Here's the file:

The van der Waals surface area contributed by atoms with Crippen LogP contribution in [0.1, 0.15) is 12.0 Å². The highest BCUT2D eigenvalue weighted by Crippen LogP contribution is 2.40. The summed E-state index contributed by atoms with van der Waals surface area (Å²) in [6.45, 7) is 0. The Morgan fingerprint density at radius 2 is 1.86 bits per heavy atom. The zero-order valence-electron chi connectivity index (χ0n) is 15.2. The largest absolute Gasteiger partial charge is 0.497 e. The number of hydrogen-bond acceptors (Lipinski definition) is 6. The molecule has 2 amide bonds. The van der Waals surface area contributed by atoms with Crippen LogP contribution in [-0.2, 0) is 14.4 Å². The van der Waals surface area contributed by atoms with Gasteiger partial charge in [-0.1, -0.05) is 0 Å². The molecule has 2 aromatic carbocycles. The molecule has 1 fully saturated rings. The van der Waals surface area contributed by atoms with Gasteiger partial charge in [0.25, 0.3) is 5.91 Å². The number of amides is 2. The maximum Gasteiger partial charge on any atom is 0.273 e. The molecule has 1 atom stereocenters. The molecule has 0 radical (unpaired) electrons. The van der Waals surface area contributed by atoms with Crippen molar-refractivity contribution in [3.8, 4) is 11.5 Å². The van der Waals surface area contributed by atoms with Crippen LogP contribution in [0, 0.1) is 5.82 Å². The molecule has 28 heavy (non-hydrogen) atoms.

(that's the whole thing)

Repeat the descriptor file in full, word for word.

The van der Waals surface area contributed by atoms with Crippen LogP contribution in [0.1, 0.15) is 12.0 Å². The highest BCUT2D eigenvalue weighted by Crippen LogP contribution is 2.40. The summed E-state index contributed by atoms with van der Waals surface area (Å²) in [6.45, 7) is 0. The Morgan fingerprint density at radius 2 is 1.86 bits per heavy atom. The zero-order valence-electron chi connectivity index (χ0n) is 15.2. The largest absolute Gasteiger partial charge is 0.497 e. The number of hydrogen-bond acceptors (Lipinski definition) is 6. The molecule has 2 amide bonds. The van der Waals surface area contributed by atoms with Crippen LogP contribution in [-0.2, 0) is 14.4 Å². The van der Waals surface area contributed by atoms with Gasteiger partial charge in [-0.1, -0.05) is 0 Å². The molecule has 2 aromatic carbocycles. The molecule has 1 fully saturated rings. The van der Waals surface area contributed by atoms with Gasteiger partial charge in [0.25, 0.3) is 5.91 Å². The number of amides is 2. The maximum Gasteiger partial charge on any atom is 0.273 e. The molecule has 1 atom stereocenters. The molecule has 0 radical (unpaired) electrons. The van der Waals surface area contributed by atoms with Crippen molar-refractivity contribution in [3.8, 4) is 11.5 Å². The van der Waals surface area contributed by atoms with Crippen LogP contribution in [0, 0.1) is 5.82 Å². The molecule has 28 heavy (non-hydrogen) atoms.